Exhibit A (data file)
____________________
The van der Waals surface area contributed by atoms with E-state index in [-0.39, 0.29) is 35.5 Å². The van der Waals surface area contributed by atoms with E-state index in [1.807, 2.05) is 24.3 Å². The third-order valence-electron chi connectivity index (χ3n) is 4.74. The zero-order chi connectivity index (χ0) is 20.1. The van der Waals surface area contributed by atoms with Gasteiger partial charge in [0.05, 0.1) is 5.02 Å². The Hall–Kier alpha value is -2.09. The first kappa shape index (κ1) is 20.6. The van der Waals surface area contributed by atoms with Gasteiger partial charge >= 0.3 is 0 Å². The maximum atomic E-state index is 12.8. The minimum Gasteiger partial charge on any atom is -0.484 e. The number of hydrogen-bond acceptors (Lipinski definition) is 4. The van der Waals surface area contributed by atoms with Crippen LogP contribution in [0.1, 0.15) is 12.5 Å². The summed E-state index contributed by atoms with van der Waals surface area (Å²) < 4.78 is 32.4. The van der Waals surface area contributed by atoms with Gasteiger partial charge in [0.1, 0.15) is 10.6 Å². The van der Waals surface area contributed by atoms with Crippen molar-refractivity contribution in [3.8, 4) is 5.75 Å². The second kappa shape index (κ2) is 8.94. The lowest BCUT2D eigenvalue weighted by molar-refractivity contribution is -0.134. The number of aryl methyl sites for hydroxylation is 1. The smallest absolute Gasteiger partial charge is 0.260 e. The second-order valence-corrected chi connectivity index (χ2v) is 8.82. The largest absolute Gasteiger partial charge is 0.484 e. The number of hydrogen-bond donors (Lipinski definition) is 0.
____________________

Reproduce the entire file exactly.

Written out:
The van der Waals surface area contributed by atoms with E-state index in [-0.39, 0.29) is 35.5 Å². The van der Waals surface area contributed by atoms with E-state index in [1.807, 2.05) is 24.3 Å². The third-order valence-electron chi connectivity index (χ3n) is 4.74. The zero-order chi connectivity index (χ0) is 20.1. The van der Waals surface area contributed by atoms with Gasteiger partial charge in [0.05, 0.1) is 5.02 Å². The Hall–Kier alpha value is -2.09. The first kappa shape index (κ1) is 20.6. The van der Waals surface area contributed by atoms with Gasteiger partial charge >= 0.3 is 0 Å². The maximum atomic E-state index is 12.8. The minimum Gasteiger partial charge on any atom is -0.484 e. The number of hydrogen-bond acceptors (Lipinski definition) is 4. The van der Waals surface area contributed by atoms with Crippen LogP contribution in [0.1, 0.15) is 12.5 Å². The summed E-state index contributed by atoms with van der Waals surface area (Å²) < 4.78 is 32.4. The van der Waals surface area contributed by atoms with Gasteiger partial charge in [0.1, 0.15) is 10.6 Å². The van der Waals surface area contributed by atoms with Crippen molar-refractivity contribution in [3.8, 4) is 5.75 Å². The second kappa shape index (κ2) is 8.94. The lowest BCUT2D eigenvalue weighted by molar-refractivity contribution is -0.134. The number of aryl methyl sites for hydroxylation is 1. The smallest absolute Gasteiger partial charge is 0.260 e. The second-order valence-corrected chi connectivity index (χ2v) is 8.82. The largest absolute Gasteiger partial charge is 0.484 e. The number of hydrogen-bond donors (Lipinski definition) is 0.